The Teatro Olimpico (“Olympic Theatre”) is a theatre in Vicenza, northern Italy, constructed in 1580–1585. The theatre was the final design by the Italian Renaissance architect Andrea Palladio and was not completed until after his death.
The trompe-l’œil onstage scenery, designed by Vincenzo Scamozzi, to give the appearance of long streets receding to a distant horizon, was installed in 1585 for the first performance held in the theatre and is the oldest surviving stage set still in existence. The full Roman-style scaenae frons back screen across the stage is made from wood and stucco imitating marble. It was the home of the Accademia Olimpica, which was founded there in 1555.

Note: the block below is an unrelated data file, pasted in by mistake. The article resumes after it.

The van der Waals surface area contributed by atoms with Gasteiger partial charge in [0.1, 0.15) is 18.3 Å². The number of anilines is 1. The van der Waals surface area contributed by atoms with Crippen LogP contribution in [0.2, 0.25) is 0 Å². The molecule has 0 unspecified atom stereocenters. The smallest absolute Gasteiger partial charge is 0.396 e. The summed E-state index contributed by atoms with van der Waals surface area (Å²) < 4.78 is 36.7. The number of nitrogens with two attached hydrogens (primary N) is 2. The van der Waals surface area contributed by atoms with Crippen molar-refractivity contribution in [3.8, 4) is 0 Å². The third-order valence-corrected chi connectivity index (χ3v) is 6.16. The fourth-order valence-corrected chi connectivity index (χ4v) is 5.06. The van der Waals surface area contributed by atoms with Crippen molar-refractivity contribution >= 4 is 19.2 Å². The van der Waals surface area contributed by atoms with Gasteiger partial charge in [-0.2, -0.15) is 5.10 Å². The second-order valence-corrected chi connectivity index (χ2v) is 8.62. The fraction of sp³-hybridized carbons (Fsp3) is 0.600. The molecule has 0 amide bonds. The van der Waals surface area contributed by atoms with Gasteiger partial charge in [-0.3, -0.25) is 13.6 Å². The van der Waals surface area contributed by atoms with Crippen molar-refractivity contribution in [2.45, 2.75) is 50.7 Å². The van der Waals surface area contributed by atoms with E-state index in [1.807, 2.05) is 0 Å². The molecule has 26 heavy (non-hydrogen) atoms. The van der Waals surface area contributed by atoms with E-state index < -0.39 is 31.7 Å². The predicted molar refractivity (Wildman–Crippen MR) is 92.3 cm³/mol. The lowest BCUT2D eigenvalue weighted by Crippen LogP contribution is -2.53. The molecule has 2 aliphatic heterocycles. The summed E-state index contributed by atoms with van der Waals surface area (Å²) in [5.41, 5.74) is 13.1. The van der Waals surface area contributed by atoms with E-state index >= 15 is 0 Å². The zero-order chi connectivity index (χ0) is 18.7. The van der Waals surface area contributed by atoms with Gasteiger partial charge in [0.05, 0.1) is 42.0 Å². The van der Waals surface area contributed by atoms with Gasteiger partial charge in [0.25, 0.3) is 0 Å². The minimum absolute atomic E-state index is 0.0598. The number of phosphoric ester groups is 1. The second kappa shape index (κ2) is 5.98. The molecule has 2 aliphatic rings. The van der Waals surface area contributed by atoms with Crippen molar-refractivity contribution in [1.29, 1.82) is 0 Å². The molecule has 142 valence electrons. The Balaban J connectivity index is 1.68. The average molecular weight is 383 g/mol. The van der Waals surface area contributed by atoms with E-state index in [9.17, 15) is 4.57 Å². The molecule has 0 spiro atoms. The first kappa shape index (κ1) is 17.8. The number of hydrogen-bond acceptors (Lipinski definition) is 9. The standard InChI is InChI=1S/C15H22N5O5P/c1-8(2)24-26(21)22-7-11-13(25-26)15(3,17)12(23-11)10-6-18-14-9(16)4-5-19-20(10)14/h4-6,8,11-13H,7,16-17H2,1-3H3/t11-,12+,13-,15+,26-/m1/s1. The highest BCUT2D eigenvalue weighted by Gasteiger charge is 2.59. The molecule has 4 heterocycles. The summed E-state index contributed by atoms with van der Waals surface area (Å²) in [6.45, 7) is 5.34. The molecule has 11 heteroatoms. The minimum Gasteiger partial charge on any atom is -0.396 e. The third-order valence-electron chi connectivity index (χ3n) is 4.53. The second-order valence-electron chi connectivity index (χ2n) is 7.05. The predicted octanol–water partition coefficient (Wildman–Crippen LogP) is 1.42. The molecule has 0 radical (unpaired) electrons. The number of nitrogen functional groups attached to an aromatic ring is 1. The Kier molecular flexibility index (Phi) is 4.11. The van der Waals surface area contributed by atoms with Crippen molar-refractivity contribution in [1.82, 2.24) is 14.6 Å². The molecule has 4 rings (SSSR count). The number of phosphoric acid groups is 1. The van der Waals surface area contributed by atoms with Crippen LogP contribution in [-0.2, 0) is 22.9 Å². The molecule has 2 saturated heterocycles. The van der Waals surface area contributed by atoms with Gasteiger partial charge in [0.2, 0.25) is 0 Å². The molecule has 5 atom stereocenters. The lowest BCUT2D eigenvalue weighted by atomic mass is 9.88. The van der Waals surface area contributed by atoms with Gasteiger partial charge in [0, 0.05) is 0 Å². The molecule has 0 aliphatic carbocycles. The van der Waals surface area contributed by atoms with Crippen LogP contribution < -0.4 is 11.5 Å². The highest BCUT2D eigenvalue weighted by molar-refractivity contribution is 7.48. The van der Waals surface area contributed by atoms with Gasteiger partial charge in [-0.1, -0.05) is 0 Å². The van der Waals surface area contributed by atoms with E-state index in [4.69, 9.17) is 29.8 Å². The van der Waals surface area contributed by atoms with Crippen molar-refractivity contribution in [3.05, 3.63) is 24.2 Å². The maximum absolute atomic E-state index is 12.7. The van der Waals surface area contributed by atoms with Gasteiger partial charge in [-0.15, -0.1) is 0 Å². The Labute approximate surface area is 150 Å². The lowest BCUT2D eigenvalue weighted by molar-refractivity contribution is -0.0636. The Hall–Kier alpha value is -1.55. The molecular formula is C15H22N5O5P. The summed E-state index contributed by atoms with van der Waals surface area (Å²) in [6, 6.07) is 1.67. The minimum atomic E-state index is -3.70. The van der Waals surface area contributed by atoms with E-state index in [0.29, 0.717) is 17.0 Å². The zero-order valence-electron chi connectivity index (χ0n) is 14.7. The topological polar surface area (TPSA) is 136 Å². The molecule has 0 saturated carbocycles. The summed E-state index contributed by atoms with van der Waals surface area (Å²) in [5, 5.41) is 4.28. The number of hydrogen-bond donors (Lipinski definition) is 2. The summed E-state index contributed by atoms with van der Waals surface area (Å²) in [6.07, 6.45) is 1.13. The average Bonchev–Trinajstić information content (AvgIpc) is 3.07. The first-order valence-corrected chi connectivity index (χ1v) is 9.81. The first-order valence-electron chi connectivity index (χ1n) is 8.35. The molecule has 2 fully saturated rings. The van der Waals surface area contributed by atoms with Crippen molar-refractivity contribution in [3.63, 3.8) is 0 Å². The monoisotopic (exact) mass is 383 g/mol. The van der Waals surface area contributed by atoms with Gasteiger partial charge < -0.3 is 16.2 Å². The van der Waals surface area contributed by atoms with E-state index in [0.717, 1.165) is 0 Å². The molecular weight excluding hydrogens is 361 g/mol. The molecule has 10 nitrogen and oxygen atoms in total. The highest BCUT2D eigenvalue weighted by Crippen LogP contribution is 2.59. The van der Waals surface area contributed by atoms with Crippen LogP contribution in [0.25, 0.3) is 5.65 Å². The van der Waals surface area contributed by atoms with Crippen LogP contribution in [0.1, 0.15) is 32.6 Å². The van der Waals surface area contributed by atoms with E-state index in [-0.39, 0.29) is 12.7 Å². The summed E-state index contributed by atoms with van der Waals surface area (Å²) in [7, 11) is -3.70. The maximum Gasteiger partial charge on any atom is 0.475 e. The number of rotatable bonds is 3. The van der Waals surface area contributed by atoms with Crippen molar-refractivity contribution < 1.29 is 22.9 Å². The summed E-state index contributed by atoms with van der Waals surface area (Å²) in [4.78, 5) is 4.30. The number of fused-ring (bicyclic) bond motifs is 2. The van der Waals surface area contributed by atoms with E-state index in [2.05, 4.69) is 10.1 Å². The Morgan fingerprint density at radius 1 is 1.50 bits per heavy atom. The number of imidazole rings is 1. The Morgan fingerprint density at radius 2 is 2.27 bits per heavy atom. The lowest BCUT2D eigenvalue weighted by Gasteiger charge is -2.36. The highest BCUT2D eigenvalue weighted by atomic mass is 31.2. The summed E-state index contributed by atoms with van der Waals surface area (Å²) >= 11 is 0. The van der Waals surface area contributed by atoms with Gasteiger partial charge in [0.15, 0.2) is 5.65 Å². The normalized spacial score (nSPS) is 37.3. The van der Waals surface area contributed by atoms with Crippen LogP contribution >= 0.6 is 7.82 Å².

The Teatro Olimpico is, along with the Teatro all’antica in Sabbioneta and the Teatro Farnese in Parma, one of only three Renaissance theatres remaining in existence. Both these theatres were based, in large measure, on the Teatro Olimpico. It is still used several times a year.
Since 1994 the Teatro Olimpico, together with other Palladian buildings in and around Vicenza, has been part of the UNESCO World Heritage Site “City of Vicenza and the Palladian Villas of the Veneto”.
Over the centuries, the Teatro Olimpico has had many admirers, but relatively few imitators. The Teatro Olimpico is still used for plays and musical performances, but audience sizes are limited to 400, for conservation reasons. Performances take place in two theatre seasons: classical plays in the autumn and the festival Il Suono dell’Olimpico in the spring. It is not equipped with heating or air conditioning, which could damage the delicate wooden structures.
According to Wikipedia